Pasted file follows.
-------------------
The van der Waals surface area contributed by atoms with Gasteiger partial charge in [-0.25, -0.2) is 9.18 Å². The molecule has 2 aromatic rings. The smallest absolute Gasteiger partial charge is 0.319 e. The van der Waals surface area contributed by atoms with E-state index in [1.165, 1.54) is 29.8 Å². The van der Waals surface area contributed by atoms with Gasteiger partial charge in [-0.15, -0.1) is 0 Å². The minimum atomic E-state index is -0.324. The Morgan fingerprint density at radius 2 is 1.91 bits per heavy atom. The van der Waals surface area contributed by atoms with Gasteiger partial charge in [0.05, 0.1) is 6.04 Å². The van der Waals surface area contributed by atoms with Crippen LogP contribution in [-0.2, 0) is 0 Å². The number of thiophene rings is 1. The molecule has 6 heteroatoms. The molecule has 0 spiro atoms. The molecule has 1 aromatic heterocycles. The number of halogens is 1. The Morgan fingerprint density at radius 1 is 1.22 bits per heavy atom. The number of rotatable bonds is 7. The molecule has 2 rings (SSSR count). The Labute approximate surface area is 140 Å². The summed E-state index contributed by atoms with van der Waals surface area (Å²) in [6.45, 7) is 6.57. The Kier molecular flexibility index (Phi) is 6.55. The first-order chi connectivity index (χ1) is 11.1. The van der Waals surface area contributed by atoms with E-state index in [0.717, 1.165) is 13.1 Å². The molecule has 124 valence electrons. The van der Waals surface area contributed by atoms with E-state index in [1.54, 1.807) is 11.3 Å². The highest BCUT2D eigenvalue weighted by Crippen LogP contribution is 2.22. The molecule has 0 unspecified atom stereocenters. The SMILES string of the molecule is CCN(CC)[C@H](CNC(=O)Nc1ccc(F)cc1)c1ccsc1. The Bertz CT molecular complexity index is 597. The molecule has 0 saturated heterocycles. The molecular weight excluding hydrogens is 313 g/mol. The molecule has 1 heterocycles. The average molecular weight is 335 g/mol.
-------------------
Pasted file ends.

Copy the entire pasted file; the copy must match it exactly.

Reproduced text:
The van der Waals surface area contributed by atoms with Gasteiger partial charge in [-0.25, -0.2) is 9.18 Å². The molecule has 2 aromatic rings. The smallest absolute Gasteiger partial charge is 0.319 e. The van der Waals surface area contributed by atoms with E-state index in [1.165, 1.54) is 29.8 Å². The van der Waals surface area contributed by atoms with Gasteiger partial charge in [-0.15, -0.1) is 0 Å². The minimum atomic E-state index is -0.324. The Morgan fingerprint density at radius 2 is 1.91 bits per heavy atom. The van der Waals surface area contributed by atoms with Gasteiger partial charge in [0.05, 0.1) is 6.04 Å². The van der Waals surface area contributed by atoms with Crippen LogP contribution in [-0.2, 0) is 0 Å². The number of thiophene rings is 1. The molecule has 6 heteroatoms. The molecule has 0 spiro atoms. The molecule has 1 aromatic heterocycles. The number of halogens is 1. The Morgan fingerprint density at radius 1 is 1.22 bits per heavy atom. The number of rotatable bonds is 7. The molecule has 2 rings (SSSR count). The Labute approximate surface area is 140 Å². The summed E-state index contributed by atoms with van der Waals surface area (Å²) in [6.45, 7) is 6.57. The Kier molecular flexibility index (Phi) is 6.55. The first-order chi connectivity index (χ1) is 11.1. The van der Waals surface area contributed by atoms with E-state index in [0.717, 1.165) is 13.1 Å². The molecule has 124 valence electrons. The van der Waals surface area contributed by atoms with E-state index in [1.54, 1.807) is 11.3 Å². The highest BCUT2D eigenvalue weighted by Crippen LogP contribution is 2.22. The molecule has 0 unspecified atom stereocenters. The SMILES string of the molecule is CCN(CC)[C@H](CNC(=O)Nc1ccc(F)cc1)c1ccsc1. The Bertz CT molecular complexity index is 597. The molecule has 0 saturated heterocycles. The molecular weight excluding hydrogens is 313 g/mol. The molecule has 1 heterocycles. The average molecular weight is 335 g/mol.